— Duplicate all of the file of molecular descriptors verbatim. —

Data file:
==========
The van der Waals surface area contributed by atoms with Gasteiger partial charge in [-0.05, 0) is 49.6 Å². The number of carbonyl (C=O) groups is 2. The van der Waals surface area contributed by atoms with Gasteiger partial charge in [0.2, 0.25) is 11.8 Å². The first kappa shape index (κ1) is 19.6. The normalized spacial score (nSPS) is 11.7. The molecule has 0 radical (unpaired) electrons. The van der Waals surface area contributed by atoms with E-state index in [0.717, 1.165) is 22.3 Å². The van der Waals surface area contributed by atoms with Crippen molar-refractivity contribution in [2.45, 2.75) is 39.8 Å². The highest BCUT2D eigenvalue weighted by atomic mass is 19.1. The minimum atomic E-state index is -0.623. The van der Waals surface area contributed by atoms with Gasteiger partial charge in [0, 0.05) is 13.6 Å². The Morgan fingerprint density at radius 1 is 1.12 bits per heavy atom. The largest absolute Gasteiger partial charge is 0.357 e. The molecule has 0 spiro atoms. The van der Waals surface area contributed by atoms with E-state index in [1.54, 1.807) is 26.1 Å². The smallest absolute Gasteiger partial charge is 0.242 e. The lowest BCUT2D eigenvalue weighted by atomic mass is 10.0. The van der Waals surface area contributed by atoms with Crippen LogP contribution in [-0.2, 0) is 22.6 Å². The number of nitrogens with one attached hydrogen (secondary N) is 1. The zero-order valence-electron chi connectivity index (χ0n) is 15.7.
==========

The van der Waals surface area contributed by atoms with Gasteiger partial charge in [-0.05, 0) is 49.6 Å². The number of carbonyl (C=O) groups is 2. The van der Waals surface area contributed by atoms with Gasteiger partial charge in [0.2, 0.25) is 11.8 Å². The first kappa shape index (κ1) is 19.6. The normalized spacial score (nSPS) is 11.7. The molecule has 0 radical (unpaired) electrons. The van der Waals surface area contributed by atoms with E-state index in [0.717, 1.165) is 22.3 Å². The van der Waals surface area contributed by atoms with Crippen molar-refractivity contribution in [2.45, 2.75) is 39.8 Å². The highest BCUT2D eigenvalue weighted by atomic mass is 19.1. The minimum atomic E-state index is -0.623. The van der Waals surface area contributed by atoms with Gasteiger partial charge in [0, 0.05) is 13.6 Å². The Morgan fingerprint density at radius 1 is 1.12 bits per heavy atom. The largest absolute Gasteiger partial charge is 0.357 e. The molecule has 0 spiro atoms. The van der Waals surface area contributed by atoms with E-state index in [1.54, 1.807) is 26.1 Å². The smallest absolute Gasteiger partial charge is 0.242 e. The lowest BCUT2D eigenvalue weighted by atomic mass is 10.0. The van der Waals surface area contributed by atoms with Crippen LogP contribution in [-0.2, 0) is 22.6 Å². The number of nitrogens with one attached hydrogen (secondary N) is 1. The zero-order valence-electron chi connectivity index (χ0n) is 15.7.